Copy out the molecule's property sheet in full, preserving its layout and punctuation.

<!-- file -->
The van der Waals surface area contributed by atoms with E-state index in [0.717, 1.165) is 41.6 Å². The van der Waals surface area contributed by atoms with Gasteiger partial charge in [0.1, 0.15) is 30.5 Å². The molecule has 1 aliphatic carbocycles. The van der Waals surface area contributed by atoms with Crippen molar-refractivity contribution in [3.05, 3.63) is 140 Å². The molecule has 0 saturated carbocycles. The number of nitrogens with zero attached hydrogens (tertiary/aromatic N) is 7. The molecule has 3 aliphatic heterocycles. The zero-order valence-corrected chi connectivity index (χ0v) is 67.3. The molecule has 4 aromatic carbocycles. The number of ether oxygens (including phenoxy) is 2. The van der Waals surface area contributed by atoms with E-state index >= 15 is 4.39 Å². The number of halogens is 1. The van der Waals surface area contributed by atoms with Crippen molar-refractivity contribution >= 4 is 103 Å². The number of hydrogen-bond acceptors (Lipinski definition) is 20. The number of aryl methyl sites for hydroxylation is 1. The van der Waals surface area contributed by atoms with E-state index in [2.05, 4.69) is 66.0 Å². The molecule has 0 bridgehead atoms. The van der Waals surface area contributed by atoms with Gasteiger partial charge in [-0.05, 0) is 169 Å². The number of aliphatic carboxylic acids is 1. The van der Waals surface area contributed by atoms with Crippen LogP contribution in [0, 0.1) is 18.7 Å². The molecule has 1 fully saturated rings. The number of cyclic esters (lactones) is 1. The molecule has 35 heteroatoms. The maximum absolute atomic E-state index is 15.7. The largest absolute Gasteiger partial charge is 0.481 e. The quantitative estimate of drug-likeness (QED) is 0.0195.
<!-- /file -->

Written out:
The van der Waals surface area contributed by atoms with E-state index in [0.717, 1.165) is 41.6 Å². The van der Waals surface area contributed by atoms with Gasteiger partial charge in [0.1, 0.15) is 30.5 Å². The molecule has 1 aliphatic carbocycles. The van der Waals surface area contributed by atoms with Crippen molar-refractivity contribution in [3.05, 3.63) is 140 Å². The molecule has 0 saturated carbocycles. The number of nitrogens with zero attached hydrogens (tertiary/aromatic N) is 7. The molecule has 3 aliphatic heterocycles. The zero-order valence-corrected chi connectivity index (χ0v) is 67.3. The molecule has 4 aromatic carbocycles. The number of ether oxygens (including phenoxy) is 2. The van der Waals surface area contributed by atoms with E-state index >= 15 is 4.39 Å². The number of halogens is 1. The van der Waals surface area contributed by atoms with Crippen molar-refractivity contribution >= 4 is 103 Å². The number of hydrogen-bond acceptors (Lipinski definition) is 20. The number of aryl methyl sites for hydroxylation is 1. The van der Waals surface area contributed by atoms with E-state index in [2.05, 4.69) is 66.0 Å². The molecule has 0 bridgehead atoms. The van der Waals surface area contributed by atoms with Gasteiger partial charge in [-0.05, 0) is 169 Å². The number of aliphatic carboxylic acids is 1. The van der Waals surface area contributed by atoms with Crippen LogP contribution in [0, 0.1) is 18.7 Å². The molecule has 1 fully saturated rings. The number of cyclic esters (lactones) is 1. The molecule has 35 heteroatoms. The maximum absolute atomic E-state index is 15.7. The largest absolute Gasteiger partial charge is 0.481 e. The quantitative estimate of drug-likeness (QED) is 0.0195.